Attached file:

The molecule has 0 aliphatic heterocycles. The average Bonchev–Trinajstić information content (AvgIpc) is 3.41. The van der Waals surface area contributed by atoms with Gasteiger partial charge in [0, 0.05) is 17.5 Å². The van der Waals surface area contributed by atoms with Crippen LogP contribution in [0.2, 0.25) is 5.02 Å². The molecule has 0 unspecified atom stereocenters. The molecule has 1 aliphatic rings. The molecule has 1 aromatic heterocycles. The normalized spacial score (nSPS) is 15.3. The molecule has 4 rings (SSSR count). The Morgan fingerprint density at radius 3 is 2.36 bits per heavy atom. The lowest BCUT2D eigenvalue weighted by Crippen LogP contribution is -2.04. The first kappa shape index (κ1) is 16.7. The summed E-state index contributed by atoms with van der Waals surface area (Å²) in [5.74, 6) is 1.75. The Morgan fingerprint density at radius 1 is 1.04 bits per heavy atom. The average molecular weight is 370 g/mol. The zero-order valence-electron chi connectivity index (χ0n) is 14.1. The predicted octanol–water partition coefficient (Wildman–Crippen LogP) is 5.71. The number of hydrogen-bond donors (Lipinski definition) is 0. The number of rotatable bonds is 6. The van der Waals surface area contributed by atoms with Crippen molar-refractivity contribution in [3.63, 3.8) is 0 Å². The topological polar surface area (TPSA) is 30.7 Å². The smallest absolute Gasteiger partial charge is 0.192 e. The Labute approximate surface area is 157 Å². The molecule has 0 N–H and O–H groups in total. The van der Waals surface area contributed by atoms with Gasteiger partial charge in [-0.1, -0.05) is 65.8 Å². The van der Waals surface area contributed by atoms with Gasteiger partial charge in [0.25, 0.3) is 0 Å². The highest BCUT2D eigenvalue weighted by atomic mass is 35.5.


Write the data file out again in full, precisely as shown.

The molecule has 0 aliphatic heterocycles. The average Bonchev–Trinajstić information content (AvgIpc) is 3.41. The van der Waals surface area contributed by atoms with Gasteiger partial charge in [0, 0.05) is 17.5 Å². The van der Waals surface area contributed by atoms with Crippen LogP contribution in [0.2, 0.25) is 5.02 Å². The molecule has 0 unspecified atom stereocenters. The molecule has 1 aliphatic rings. The molecule has 1 aromatic heterocycles. The normalized spacial score (nSPS) is 15.3. The molecule has 4 rings (SSSR count). The Morgan fingerprint density at radius 3 is 2.36 bits per heavy atom. The lowest BCUT2D eigenvalue weighted by Crippen LogP contribution is -2.04. The first kappa shape index (κ1) is 16.7. The summed E-state index contributed by atoms with van der Waals surface area (Å²) in [5.74, 6) is 1.75. The Morgan fingerprint density at radius 1 is 1.04 bits per heavy atom. The average molecular weight is 370 g/mol. The zero-order valence-electron chi connectivity index (χ0n) is 14.1. The predicted octanol–water partition coefficient (Wildman–Crippen LogP) is 5.71. The number of hydrogen-bond donors (Lipinski definition) is 0. The number of rotatable bonds is 6. The van der Waals surface area contributed by atoms with Crippen molar-refractivity contribution in [3.63, 3.8) is 0 Å². The topological polar surface area (TPSA) is 30.7 Å². The smallest absolute Gasteiger partial charge is 0.192 e. The Labute approximate surface area is 157 Å². The molecule has 0 N–H and O–H groups in total. The van der Waals surface area contributed by atoms with Gasteiger partial charge in [-0.1, -0.05) is 65.8 Å². The van der Waals surface area contributed by atoms with Gasteiger partial charge in [0.25, 0.3) is 0 Å². The highest BCUT2D eigenvalue weighted by atomic mass is 35.5.